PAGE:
Monday, August 27, 2007


Title of Book: “The Art of the Business Lunch ~ Building Relationships Between 12 and 2”
Genre: Non-Fiction, Business, Business Relationships/Sales
Author: Robin Jay
Publisher: Career Press
Date of Release: Feb. 2006
ISBN: 1564148513

You can purchase The Art of the Business Lunch here!

The Art of the Business Lunch Excerpt:

Deciding where to take a client for your business lunch is more important than you might think, especially when you consider how much is communicated by your choice. If you’ve ever dined at a restaurant with patio seating near a fountain or a parking lot, then you can i ma gine what it must be like to try to discuss business at a rock concert! The noise from a fountain will have you shouting your business and any hope of bonding or inti ma cy will be lost.

The restaurant you choose reflects not only your character and personality, but also shows your client how much regard you have for them. If it is the first time you are taking a particular client to lunch, play it safe. Choose a restaurant that offers consistent quality, is moderately priced, and fairly quiet. My first choice would be a restaurant like The Palm or The Capital Grille. If you’ve never been to one of these, (there are several in ma jor cities across the United States ), let me describe it for you…you ma y know of something similar in your city. These restaurants are a business mecca, where waiters wear clean, white jackets. There is a lot of wood – on the walls, the floor, the booths and the chairs. There are crisp, white tablecloths at lunchtime, which identifies it as a high-end restaurant. The service is top-notch. Waiters are aware of guests conducting business and don’t intrude to ask how everything is if it is apparent that things at the table are fine. They accept reservations, so you know you will have a table waiting for you and your client. They also accept credit cards. These are first-class restaurants. The Palm even offers an affordable prix-fixe, or fixed-price luncheon menu. There are no surprises, which is exactly what you want for a first-time business lunch.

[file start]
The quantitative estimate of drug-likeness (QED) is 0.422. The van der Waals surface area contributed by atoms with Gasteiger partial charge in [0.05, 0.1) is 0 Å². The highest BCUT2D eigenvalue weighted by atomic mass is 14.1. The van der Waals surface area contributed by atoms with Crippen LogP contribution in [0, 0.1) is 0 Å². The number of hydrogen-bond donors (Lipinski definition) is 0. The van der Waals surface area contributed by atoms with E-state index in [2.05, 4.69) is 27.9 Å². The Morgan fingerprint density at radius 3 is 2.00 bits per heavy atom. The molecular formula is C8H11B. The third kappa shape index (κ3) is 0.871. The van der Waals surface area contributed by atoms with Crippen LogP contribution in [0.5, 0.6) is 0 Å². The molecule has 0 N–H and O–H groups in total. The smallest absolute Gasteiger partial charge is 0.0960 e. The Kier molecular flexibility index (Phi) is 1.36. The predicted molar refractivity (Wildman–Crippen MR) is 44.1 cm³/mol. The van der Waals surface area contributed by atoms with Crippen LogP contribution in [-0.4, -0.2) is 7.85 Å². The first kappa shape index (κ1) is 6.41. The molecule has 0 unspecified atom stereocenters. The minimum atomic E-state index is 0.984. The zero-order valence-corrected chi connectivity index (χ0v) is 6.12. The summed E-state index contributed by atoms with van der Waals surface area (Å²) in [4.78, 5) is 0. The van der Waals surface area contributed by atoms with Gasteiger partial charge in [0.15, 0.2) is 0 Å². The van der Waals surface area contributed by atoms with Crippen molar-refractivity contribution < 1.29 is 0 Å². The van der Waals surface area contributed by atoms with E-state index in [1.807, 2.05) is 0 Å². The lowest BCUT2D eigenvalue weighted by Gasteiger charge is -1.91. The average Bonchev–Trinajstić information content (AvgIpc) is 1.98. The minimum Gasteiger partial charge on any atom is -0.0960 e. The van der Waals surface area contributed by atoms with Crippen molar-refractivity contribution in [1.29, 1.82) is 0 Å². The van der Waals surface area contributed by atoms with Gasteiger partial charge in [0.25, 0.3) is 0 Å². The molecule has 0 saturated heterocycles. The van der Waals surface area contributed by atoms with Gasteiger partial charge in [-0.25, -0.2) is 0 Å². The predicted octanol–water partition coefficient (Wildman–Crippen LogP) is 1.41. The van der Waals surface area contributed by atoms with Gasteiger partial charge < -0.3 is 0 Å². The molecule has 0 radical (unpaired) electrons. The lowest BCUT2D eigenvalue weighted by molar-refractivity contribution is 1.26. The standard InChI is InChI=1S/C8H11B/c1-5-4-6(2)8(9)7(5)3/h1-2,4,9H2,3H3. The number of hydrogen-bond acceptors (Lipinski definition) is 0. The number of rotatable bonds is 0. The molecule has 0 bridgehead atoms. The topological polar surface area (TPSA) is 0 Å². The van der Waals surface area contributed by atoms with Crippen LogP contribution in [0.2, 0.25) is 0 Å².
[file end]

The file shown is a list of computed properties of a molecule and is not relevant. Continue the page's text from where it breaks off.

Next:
I recently took a client to a southwestern-style restaurant and the difference in service between this restaurant and one that I would choose for business was staggering. I had suggested taking her to The Palm, since we had a lot of business to discuss, but she insisted on going to this other restaurant because she needed to stay closer to her office at The Riviera. It helped that I had known Cammie for a couple of years, but she had just changed jobs and become my client, so this was our first business lunch together. I had a media kit at the table and was getting her up to date on her account. Our waiter was very nice and friendly, but was oblivious to the fact that we were trying to conduct a business lunch. H e interrupted us to inform us of their “exciting happy hour with half-priced appetizers.” H e stopped by frequently to ask how everything was going. Later in the meal, he interrupted again and handed us some 3” x 5” cards to fill out so that we could join the restaurant’s birthday club! We kept looking at each other through each of his “presentations,” and laughed when he finally left us alone. Thank goodness I am friends with Cammie! If this had been a new client that I didn’t know, it could have been incredibly awkward.
You should always give careful consideration to how expensive the restaurant is that you choose. If your client is on a budget at home and the lunch check for two of you is $80.00, you might put them ill at ease. On the other hand, if your client is well-off, and they spend a great part of their budget with you and you take them to an $8.99 buffet, the chances are good that they will be offended or, worse yet, perceive you as cheap. You want to find not just the right price, but also the best combination of great service, food quality and ambiance, especially for a first-time meeting.


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